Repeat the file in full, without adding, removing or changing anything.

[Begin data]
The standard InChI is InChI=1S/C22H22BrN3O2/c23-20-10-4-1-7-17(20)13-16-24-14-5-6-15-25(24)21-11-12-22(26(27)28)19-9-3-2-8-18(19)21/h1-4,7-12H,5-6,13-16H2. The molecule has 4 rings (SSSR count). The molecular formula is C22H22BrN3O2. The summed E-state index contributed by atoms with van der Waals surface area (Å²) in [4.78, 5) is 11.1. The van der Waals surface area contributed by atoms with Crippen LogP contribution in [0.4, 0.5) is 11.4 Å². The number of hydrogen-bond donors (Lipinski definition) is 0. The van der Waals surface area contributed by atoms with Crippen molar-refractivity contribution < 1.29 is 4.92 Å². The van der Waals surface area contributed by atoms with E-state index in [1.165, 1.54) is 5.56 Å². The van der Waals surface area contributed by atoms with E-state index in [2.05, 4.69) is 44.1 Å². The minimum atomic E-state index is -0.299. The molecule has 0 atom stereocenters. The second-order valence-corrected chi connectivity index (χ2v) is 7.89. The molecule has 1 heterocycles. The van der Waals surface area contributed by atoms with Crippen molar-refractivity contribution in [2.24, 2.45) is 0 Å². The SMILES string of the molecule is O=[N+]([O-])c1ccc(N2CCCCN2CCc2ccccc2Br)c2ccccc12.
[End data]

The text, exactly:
The standard InChI is InChI=1S/C22H22BrN3O2/c23-20-10-4-1-7-17(20)13-16-24-14-5-6-15-25(24)21-11-12-22(26(27)28)19-9-3-2-8-18(19)21/h1-4,7-12H,5-6,13-16H2. The molecule has 4 rings (SSSR count). The molecular formula is C22H22BrN3O2. The summed E-state index contributed by atoms with van der Waals surface area (Å²) in [4.78, 5) is 11.1. The van der Waals surface area contributed by atoms with Crippen LogP contribution in [0.4, 0.5) is 11.4 Å². The number of hydrogen-bond donors (Lipinski definition) is 0. The van der Waals surface area contributed by atoms with Crippen molar-refractivity contribution < 1.29 is 4.92 Å². The van der Waals surface area contributed by atoms with E-state index in [1.165, 1.54) is 5.56 Å². The van der Waals surface area contributed by atoms with E-state index in [2.05, 4.69) is 44.1 Å². The minimum atomic E-state index is -0.299. The molecule has 0 atom stereocenters. The second-order valence-corrected chi connectivity index (χ2v) is 7.89. The molecule has 1 heterocycles. The van der Waals surface area contributed by atoms with Crippen molar-refractivity contribution in [2.24, 2.45) is 0 Å². The SMILES string of the molecule is O=[N+]([O-])c1ccc(N2CCCCN2CCc2ccccc2Br)c2ccccc12.